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Acid Reflux Doubles COPD Exacerbations


JACKSONVILLE, Fla. -- Acid reflux atop chronic obstructive pulmonary disease is associated with twice as many COPD exacerbations a year compared with patients without acid reflux, researchers here said.

JACKSONVILLE, Fla., Oct. 10 -- Acid reflux atop chronic obstructive pulmonary disease is associated with twice as many COPD exacerbations a year compared with patients without acid reflux, researchers here said.

Reflux patients also appeared to have more severe COPD exacerbations, reported Kenneth J. Vega, M.D., of the University of Florida here, and colleagues, in the October issue of Chest.

An acute COPD exacerbation was defined as worsening difficulty breathing, increasing volume of sputum, or purulent sputum in conjunction with physician-initiated use of corticosteroids or antibiotics, hospitalization, or emergency department visit during the previous year.

Participants in the study with gastroesophageal reflux disease symptoms had 3.2 exacerbations per year compared with 1.6 per year among those without reflux symptoms (P=0.02). This was despite similar lung capacity between groups and use of antireflux medications by most GERD patients. According to previous studies, COPD patients have an average of 2.4 to three acute exacerbations per year.

Compared with COPD patients without GERD, exacerbations in patients with weekly reflux symptoms required significantly more:

  • Hospitalizations per year (P=0.007),
  • Emergency room visits per year (P=0.005),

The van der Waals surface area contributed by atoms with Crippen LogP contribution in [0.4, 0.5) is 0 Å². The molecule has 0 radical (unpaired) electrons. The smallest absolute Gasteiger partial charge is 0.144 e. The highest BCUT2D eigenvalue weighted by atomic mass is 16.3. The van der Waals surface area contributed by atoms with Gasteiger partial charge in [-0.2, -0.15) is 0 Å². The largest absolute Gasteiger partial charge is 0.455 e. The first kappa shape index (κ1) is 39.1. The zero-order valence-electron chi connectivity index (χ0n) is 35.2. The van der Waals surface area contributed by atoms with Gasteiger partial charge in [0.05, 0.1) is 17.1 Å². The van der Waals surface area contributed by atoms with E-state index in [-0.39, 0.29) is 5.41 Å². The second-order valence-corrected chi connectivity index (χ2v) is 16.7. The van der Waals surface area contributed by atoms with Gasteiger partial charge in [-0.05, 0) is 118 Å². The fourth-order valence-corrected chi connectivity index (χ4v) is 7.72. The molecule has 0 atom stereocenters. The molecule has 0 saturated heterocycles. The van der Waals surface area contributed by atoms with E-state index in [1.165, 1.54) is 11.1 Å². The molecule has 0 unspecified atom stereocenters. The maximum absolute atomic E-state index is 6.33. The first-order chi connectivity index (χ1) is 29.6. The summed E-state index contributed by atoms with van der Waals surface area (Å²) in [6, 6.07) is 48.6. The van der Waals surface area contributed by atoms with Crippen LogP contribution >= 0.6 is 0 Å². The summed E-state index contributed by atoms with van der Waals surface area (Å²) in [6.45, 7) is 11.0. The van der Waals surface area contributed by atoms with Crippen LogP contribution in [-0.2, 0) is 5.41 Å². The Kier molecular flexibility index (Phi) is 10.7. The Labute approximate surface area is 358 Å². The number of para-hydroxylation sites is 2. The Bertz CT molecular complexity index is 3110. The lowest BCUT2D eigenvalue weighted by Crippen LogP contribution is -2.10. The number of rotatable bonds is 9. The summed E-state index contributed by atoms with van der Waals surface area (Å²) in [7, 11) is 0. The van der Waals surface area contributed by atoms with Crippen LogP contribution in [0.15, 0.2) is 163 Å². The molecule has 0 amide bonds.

• Unscheduled clinic visits per year (P=0.01), and
  • Antibiotic use per year (P=0.01).

More than a third of surveyed COPD patients had weekly reflux or heartburn symptoms and were classified as having GERD (37%). By comparison, an estimated 14% to 19% of the general U.S. adult population experience weekly gastroesophageal reflux symptoms.

Weekly reflux symptoms were significantly associated with the number of exacerbations per year even after controlling for age (P=0.004), severity of airflow obstruction (P=0.7), gender (P=0.36), and tobacco use (P=0.154).

While the study suggested that GERD is a possible predictor of the number of exacerbations a COPD patient will have, "this study was not designed to demonstrate causality," Dr. Vega and colleagues cautioned.

The study included 86 patients diagnosed with COPD by pulmonary function tests (FEV1 to FVC ratio 70% or less) who completed a questionnaire of gastroesophageal reflux symptoms and COPD exacerbations.

The groups did not differ in gender, age, FEV1 percentage of predicted, smoking status, body mass index, weekly alcoholic consumption, or weekly coffee consumption.

The average age was 67, 55% were men, and all had at least a 20 pack-year history of smoking. Individuals with respiratory disorders other than COPD, known esophageal disease, or current abuse of alcohol (defined as more than three drinks per day) were excluded.

The GERD plus COPD group averaged 1.56 more exacerbations (95% confidence interval 0.44 to 2.69) per year after adjusting for other factors (3.2/yr versus 1.6/yr, P

Interestingly, all but four of the 32 participants with symptomatic GERD were on antireflux therapy (16 proton pump inhibitors, 10 H2-receptor antagonists, and 23 antacids). In a subanalysis of the patients receiving antireflux therapy, those with controlled or nonsymptomatic GERD on proton pump inhibitors averaged only 1.6 COPD exacerbations compared to 3.7 for the symptomatic GERD group receiving the same medication, a difference which did not reach statistical significance (P=0.09), and the study was not powered to show a difference.

"At this point, we cannot conclude that the use of antireflux therapy was or was not protective against exacerbation," the researchers wrote.

The eight smokers with GERD (25%) tended to have more frequent COPD exacerbations than the 10 non-GERD patients (18%) who smoked, but the difference was not significant (2.0 versus 1.6 per year, P=0.9).

The mechanism through which GERD increases exacerbations may be microaspiration of gastric contents or vagal nerve-induced bronchospasm from gastric acid irritation of the esophagus or both acting as airway irritants, Dr. Vega and colleagues postulated.

They said the study supports GERD as "a possible modifiable risk factor in exacerbations of COPD."

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